Colorado Springs Pioneers Museum

The Colorado Springs Pioneers Museum is an excellent place to get in touch with this city’s history. It’s now in the El Paso County Courthouse, an ornate, repurposed period building at 215 South Tejon Street downtown. The admission is free and there’s plenty of street parking and a nearby garage to use if you plan to stay awhile, and you should because guided tours are its specialty.

The city of sunshine, one of this resort town’s primary nicknames, is suitable for a city that has been entertaining travelers for more than a century. America’s health restoring capital should be another nickname because at least 1/3 of its early visitors came seeking treatment for tuberculosis. This museum thrives on a number of temporary and almost permanent exhibits. The current big one is COS @ 150. This exhibit’s subname is “Exploring Colorado Springs through objects for its 150th birthday”. The snowman above is in it and shows the non-serious nature of this fine exhibit that will be up until at least the end of this year. The staff assured me that it will be up probably longer. The lady whom I talked to assured me that some of this museum’s exhibits had been mounted since before she began volunteering.

,This museum has been collecting local artifacts of high interest since 1896. It moved to this courthouse in 1979 to prevent a wrecking ball from destroying it. It has consistently used community storytellers to stir curiosity about the city. COS @ 150 opened on January 1, 2021 and has drawn a crowd. It explores Colorado Springs history through objects like a buckskin suit, a map of the Rosemont Reservoir that helped the Broadmoor Hotel create its famous lake, and the festive snowman above. This exhibit divides this city’s history into decades and provides examples of fun objects that helped create it.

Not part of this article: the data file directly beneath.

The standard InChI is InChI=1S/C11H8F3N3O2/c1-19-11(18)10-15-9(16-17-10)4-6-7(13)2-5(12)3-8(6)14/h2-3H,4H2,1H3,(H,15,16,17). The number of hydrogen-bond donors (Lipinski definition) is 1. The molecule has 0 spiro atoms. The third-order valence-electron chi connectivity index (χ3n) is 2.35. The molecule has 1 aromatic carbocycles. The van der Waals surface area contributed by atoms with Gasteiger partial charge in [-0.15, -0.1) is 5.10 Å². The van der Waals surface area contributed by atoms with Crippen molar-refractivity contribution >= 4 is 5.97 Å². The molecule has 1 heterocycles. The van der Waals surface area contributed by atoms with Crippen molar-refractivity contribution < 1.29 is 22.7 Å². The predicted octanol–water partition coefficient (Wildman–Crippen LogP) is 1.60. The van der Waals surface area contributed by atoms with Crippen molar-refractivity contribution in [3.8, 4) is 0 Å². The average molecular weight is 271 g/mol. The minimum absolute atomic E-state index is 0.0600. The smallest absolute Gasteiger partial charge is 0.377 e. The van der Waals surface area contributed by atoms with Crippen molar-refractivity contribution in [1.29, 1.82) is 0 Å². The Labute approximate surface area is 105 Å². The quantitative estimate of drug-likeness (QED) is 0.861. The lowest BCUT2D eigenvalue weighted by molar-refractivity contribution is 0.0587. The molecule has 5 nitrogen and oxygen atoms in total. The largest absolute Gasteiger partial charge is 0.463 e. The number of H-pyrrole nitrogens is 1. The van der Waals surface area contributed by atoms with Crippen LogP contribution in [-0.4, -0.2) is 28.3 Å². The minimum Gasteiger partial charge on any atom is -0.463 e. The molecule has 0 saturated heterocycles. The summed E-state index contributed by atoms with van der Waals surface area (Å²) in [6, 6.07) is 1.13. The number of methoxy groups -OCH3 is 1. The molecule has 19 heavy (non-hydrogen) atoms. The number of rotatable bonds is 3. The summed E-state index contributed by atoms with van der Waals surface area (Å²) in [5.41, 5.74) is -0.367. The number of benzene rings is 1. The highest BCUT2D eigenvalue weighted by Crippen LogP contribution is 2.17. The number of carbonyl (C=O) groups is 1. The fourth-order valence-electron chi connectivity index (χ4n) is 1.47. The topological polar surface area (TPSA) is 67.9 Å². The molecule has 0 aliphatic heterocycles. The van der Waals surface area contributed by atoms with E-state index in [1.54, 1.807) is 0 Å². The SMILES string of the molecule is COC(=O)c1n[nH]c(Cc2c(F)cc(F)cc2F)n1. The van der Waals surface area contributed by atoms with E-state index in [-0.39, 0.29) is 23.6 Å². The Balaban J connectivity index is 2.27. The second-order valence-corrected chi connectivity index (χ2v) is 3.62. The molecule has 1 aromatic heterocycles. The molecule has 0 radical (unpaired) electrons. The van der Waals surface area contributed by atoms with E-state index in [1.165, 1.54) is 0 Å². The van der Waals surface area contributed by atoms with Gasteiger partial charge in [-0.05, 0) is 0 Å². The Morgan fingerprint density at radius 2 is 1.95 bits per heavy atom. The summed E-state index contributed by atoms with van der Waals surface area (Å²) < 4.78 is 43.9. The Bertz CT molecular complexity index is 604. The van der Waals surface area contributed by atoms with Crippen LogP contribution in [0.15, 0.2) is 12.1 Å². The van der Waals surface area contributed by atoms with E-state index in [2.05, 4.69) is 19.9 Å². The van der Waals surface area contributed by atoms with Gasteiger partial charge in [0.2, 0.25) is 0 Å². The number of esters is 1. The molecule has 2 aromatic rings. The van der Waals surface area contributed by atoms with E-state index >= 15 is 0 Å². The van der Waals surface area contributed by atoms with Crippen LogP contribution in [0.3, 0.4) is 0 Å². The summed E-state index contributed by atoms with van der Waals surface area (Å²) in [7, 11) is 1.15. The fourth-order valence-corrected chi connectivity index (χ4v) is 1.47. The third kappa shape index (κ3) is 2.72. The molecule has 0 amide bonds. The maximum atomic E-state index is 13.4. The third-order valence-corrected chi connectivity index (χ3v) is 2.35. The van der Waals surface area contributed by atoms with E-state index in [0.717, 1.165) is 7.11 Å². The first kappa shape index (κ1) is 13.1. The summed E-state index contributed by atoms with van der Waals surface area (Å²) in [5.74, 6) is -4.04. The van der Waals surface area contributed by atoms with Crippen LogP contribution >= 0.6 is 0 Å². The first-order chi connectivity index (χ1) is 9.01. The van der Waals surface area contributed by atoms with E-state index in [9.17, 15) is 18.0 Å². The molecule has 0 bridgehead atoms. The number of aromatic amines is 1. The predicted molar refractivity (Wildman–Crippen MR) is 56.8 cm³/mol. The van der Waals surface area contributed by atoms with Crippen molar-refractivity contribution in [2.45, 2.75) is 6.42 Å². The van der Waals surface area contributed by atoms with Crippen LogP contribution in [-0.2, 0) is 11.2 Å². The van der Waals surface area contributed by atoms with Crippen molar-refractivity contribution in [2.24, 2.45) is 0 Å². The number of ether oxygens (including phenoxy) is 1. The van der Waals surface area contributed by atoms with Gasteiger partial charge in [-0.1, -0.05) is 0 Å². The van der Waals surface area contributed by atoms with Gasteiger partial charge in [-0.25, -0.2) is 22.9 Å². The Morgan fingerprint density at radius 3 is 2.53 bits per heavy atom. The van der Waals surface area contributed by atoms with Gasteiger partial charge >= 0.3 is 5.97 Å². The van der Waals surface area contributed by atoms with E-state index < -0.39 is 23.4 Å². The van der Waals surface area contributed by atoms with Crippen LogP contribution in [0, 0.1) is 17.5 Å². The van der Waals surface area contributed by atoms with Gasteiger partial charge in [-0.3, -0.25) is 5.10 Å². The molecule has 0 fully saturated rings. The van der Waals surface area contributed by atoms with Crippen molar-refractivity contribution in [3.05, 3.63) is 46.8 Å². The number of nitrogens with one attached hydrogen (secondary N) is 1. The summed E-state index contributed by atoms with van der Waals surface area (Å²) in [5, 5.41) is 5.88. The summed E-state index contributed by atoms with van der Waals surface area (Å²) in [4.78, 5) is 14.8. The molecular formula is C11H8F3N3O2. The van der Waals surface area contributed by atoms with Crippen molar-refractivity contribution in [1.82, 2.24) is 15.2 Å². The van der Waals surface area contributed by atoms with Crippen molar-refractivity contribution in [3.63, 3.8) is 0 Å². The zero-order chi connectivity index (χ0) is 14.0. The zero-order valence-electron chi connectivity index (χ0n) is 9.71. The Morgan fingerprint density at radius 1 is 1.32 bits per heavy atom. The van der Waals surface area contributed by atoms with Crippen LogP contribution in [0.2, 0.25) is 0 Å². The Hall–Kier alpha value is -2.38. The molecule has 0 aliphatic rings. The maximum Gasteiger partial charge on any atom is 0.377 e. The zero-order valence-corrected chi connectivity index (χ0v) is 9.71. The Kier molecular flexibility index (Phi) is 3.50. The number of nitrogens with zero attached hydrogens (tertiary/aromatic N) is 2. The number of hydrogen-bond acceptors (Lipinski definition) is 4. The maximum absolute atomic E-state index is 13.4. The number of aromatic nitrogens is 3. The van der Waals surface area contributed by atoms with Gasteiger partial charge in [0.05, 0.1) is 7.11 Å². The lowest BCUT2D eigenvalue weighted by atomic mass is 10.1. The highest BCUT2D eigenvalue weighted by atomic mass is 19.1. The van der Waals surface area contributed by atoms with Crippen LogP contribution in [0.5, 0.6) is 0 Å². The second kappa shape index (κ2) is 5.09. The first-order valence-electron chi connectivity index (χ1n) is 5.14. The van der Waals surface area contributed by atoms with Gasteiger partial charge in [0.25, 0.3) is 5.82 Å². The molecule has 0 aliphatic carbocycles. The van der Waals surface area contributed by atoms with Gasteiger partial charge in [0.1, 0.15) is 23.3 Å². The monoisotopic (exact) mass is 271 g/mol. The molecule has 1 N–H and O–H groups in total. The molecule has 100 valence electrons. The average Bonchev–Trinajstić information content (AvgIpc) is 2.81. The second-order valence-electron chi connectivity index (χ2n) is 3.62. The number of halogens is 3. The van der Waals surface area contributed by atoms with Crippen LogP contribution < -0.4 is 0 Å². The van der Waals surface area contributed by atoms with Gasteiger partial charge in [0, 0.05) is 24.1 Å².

‘Exploring this attraction’s 2 floors and appreciating the building it’s in were the chief draws for me. I learned that one time superstar Lon Chaney, who made the Phantom of the Opera famous, was born here, and that noted Croatian Nikola Tesla visited here in 1899 before moving on to New York and scientific glory. Hewlett Packard was once a big business presence here also. COS @ 150 brings those who see it right up to the present. There were 1,339 homeless Coloradans living on its cold streets in 2020.

Hank

About roadsrus

Since the beginning, I've had to avoid writing about the downside of travel in order to sell more than 100 articles. Just because something negative happened doesn't mean your trip was ruined. But tell that to publishers who are into 5-star cruise and tropical beach fantasies. I want to tell what happened on my way to the beach, and it may not have been all that pleasant. My number one rule of the road is...today's disaster is tomorrow's great story. My travel experiences have appeared in about twenty magazines and newspapers. I've been in all 50 states more than once and more than 50 countries. Ruth and I love to travel internationally--Japan, Canada, China, Argentina, Hungary, Iceland, Italy, etc. Within the next 2 years we will have visited all of the European countries. But our favorite destination is Australia. Ruth and I have been there 9 times. I've written a book about Australia's Outback, ALONE NEAR ALICE, which is available through both Amazon & Barnes & Noble. My first fictional work, MOVING FORWARD, GETTING NOWHERE, has recently been posted on Amazon. It's a contemporary, hopefully funny re-telling of The Odyssey. View all posts by roadsrus

Comments are disabled.

%d bloggers like this: